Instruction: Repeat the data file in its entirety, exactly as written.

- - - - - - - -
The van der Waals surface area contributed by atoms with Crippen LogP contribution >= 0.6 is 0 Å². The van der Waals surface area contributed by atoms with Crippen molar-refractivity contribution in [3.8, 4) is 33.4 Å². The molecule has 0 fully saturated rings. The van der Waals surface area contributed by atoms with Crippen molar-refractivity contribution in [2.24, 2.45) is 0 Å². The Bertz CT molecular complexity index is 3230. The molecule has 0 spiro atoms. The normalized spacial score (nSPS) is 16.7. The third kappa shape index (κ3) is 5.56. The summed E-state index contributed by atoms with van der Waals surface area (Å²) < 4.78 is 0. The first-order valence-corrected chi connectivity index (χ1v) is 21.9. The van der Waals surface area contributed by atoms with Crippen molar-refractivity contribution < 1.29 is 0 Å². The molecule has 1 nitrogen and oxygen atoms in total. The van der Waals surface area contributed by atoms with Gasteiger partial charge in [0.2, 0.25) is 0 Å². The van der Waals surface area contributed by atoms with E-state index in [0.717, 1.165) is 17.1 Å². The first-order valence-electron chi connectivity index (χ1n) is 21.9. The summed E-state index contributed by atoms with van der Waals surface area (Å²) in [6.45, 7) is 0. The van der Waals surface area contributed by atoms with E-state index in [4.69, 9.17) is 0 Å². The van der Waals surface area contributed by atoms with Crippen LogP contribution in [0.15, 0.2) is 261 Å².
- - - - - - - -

The van der Waals surface area contributed by atoms with Crippen LogP contribution >= 0.6 is 0 Å². The van der Waals surface area contributed by atoms with Crippen molar-refractivity contribution in [3.8, 4) is 33.4 Å². The molecule has 0 fully saturated rings. The van der Waals surface area contributed by atoms with Crippen molar-refractivity contribution in [2.24, 2.45) is 0 Å². The Bertz CT molecular complexity index is 3230. The molecule has 0 spiro atoms. The normalized spacial score (nSPS) is 16.7. The third kappa shape index (κ3) is 5.56. The summed E-state index contributed by atoms with van der Waals surface area (Å²) < 4.78 is 0. The first-order valence-corrected chi connectivity index (χ1v) is 21.9. The van der Waals surface area contributed by atoms with Crippen molar-refractivity contribution < 1.29 is 0 Å². The molecule has 1 nitrogen and oxygen atoms in total. The van der Waals surface area contributed by atoms with Gasteiger partial charge in [0.2, 0.25) is 0 Å². The van der Waals surface area contributed by atoms with E-state index in [0.717, 1.165) is 17.1 Å². The first-order valence-electron chi connectivity index (χ1n) is 21.9. The summed E-state index contributed by atoms with van der Waals surface area (Å²) in [6.45, 7) is 0. The van der Waals surface area contributed by atoms with E-state index in [4.69, 9.17) is 0 Å². The van der Waals surface area contributed by atoms with Crippen LogP contribution in [0.15, 0.2) is 261 Å².